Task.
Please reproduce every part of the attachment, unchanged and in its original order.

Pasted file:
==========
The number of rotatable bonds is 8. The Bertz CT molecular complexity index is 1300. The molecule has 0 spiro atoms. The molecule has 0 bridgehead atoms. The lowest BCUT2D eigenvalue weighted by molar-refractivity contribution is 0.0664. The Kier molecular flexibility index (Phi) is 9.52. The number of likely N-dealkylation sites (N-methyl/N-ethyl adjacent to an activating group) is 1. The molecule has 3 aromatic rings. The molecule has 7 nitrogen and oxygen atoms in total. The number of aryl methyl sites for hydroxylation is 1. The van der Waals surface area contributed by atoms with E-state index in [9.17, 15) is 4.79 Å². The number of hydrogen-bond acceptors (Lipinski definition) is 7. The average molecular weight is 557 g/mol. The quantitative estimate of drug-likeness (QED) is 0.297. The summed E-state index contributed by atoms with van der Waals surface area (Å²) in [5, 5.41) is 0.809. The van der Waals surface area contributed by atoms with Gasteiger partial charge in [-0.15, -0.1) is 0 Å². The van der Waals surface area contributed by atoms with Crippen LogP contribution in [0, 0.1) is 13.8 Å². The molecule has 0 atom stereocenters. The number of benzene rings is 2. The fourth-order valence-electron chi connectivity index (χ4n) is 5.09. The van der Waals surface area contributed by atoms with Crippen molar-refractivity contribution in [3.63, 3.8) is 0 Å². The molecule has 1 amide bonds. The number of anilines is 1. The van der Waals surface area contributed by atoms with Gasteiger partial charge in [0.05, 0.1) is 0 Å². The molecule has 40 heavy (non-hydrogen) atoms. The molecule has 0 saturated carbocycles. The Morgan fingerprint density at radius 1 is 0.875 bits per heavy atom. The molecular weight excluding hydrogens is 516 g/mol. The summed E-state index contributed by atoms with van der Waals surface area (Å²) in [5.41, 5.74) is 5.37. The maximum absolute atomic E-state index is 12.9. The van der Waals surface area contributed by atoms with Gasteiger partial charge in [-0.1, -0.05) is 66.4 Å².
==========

The number of rotatable bonds is 8. The Bertz CT molecular complexity index is 1300. The molecule has 0 spiro atoms. The molecule has 0 bridgehead atoms. The lowest BCUT2D eigenvalue weighted by molar-refractivity contribution is 0.0664. The Kier molecular flexibility index (Phi) is 9.52. The number of likely N-dealkylation sites (N-methyl/N-ethyl adjacent to an activating group) is 1. The molecule has 3 aromatic rings. The molecule has 7 nitrogen and oxygen atoms in total. The number of aryl methyl sites for hydroxylation is 1. The van der Waals surface area contributed by atoms with E-state index in [9.17, 15) is 4.79 Å². The number of hydrogen-bond acceptors (Lipinski definition) is 7. The average molecular weight is 557 g/mol. The quantitative estimate of drug-likeness (QED) is 0.297. The summed E-state index contributed by atoms with van der Waals surface area (Å²) in [5, 5.41) is 0.809. The van der Waals surface area contributed by atoms with Gasteiger partial charge in [-0.15, -0.1) is 0 Å². The van der Waals surface area contributed by atoms with Crippen LogP contribution in [0, 0.1) is 13.8 Å². The molecule has 0 atom stereocenters. The number of benzene rings is 2. The fourth-order valence-electron chi connectivity index (χ4n) is 5.09. The van der Waals surface area contributed by atoms with Crippen molar-refractivity contribution in [3.63, 3.8) is 0 Å². The molecule has 1 amide bonds. The number of anilines is 1. The van der Waals surface area contributed by atoms with Gasteiger partial charge in [0.05, 0.1) is 0 Å². The molecule has 40 heavy (non-hydrogen) atoms. The molecule has 0 saturated carbocycles. The Morgan fingerprint density at radius 1 is 0.875 bits per heavy atom. The molecular weight excluding hydrogens is 516 g/mol. The summed E-state index contributed by atoms with van der Waals surface area (Å²) in [5.41, 5.74) is 5.37. The maximum absolute atomic E-state index is 12.9. The van der Waals surface area contributed by atoms with Gasteiger partial charge in [-0.1, -0.05) is 66.4 Å².